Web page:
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Thomas Tomkison c. 1815


Date: 1815

Origin: London

Serialnumber: stamped: 4672 - inked: 1274

Thomas Tomkison was one of the most renowned piano makers in England in the early 19th century. Over the time, he was forgotten and companies like Broadwood, Clementi or Stodart became more famous and hid his work.  Over the past years one could recognise an increasing interest in his work. Little is known about Thomas Tomkison so far. His instruments prove their high level of craftsmanship and charming sound. There are currently two Thomas Tomkison square pianos in the Eric Feller Collection.


The case of the instrument is made of mahogany and rosewood with surrounding inlays in brass. The instrument rests on 4 turned legs. The keyboard is made of ivory and ebony and it has a compass of 5 ½ octaves (FF – c4) with a double action and single dampers. The hammers are covered with leather.

There is also a wooden pedal for controlling the dampers. The nameboard is made of rosewood with brass inlays and is signed in a cartouche with:

“Thomas Tomkison


There are two serial numbers. One is stamped on the left with: 4672 and the other handwritten number is: 1274. This numbers show that the piano was made around 1815.

Like other companies Thomas Tomkison produced different models of instruments. The prices varied depending on the version and the used materials and decoration. Using rosewood and brass inlays are clear signs of a high-priced instrument. The instrument impresses with an absolutely high-quality craftsmanship and a clear and charming sound.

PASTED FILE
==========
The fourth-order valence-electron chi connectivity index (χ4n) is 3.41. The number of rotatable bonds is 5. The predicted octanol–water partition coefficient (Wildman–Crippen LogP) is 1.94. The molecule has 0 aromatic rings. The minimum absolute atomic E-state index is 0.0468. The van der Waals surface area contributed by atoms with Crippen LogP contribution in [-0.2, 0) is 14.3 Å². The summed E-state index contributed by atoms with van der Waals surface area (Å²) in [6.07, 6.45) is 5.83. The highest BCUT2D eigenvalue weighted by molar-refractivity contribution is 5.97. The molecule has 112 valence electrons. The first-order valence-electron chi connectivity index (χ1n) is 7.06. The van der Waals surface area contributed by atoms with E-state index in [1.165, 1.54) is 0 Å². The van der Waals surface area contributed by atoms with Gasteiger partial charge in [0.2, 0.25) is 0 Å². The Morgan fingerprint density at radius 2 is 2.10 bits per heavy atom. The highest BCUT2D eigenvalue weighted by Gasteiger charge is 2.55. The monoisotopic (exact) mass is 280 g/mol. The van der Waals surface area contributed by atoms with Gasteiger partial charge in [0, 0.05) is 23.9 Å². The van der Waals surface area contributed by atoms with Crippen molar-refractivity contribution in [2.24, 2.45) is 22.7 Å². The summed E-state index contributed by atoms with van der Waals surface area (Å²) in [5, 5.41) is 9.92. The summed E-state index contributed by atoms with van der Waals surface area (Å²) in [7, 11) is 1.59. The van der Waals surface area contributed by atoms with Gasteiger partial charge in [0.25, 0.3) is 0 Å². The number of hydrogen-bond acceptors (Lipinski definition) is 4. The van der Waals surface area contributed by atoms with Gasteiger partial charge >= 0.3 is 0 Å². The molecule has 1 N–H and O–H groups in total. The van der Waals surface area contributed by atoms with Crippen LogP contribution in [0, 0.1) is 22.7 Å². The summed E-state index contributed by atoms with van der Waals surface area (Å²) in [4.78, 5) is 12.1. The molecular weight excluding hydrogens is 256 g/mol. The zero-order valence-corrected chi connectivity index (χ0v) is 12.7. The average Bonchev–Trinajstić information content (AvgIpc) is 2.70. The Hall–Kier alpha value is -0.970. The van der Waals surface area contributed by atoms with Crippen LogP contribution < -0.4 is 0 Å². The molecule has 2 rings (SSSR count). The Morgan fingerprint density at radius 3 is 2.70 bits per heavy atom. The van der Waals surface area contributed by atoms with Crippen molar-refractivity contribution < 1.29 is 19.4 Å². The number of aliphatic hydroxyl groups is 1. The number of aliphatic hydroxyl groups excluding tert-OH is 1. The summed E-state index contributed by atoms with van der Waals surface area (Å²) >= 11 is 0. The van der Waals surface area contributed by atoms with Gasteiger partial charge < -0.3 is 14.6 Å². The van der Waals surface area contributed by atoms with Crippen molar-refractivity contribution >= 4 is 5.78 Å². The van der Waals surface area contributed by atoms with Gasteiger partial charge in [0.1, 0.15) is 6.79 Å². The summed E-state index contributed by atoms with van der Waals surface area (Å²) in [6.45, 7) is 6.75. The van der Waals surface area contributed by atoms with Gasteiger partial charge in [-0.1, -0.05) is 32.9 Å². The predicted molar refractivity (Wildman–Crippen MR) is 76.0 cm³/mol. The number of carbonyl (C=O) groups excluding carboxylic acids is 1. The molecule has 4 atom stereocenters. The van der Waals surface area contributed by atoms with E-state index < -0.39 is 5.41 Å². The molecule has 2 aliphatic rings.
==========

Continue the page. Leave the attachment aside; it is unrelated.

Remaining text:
For the time being very little is known about Thomas Tomkison. He was actively detectable from 1799 to 1851 and had his workshop in Dean Street Soho 55/77 in London. From 1778 he began his apprenticeship as a piano maker. Recent research shows that Tomkison emerged in late 1798 / early 1799 as the successor to bankrupt piano maker James Henry Houston and that there are remarkable similarities between the first pianos of Tomkison’s workshop and the surviving instruments from Houston. Within a few years, Tomkison became a serious competitor to the many major piano factories in London and his instruments were highly valued. Because of Tomkisons’ outstanding craftsmanship and business skills, a large number of his instruments have been exported to America, Australia and India. He died on November 10, 1853.



Further surviving instruments by Thomas Tomkison:

  • 1808 grand piano (No. 317) – University of Leipzig, Musical Instrument Museum, Leipzig Germany
  • c. 1816 square piano (No. 4202) – John R. Watson, Williamsburg, USA


Thomas Tomkison, London ca. 1815 (nameboard) - Eric Feller Collection

Thomas Tomkison, London ca. 1815 (nameboard) – Eric Feller Collection

Length: 169 cm

Width: 65 cm

Height: 23,5 cm

Circumference: 5 1/2 octaves, (FF - c4)

Mechanics: Double Action with single dampers

Pedals: 1 pedal - dampers

Signature: „Thomas Tomkison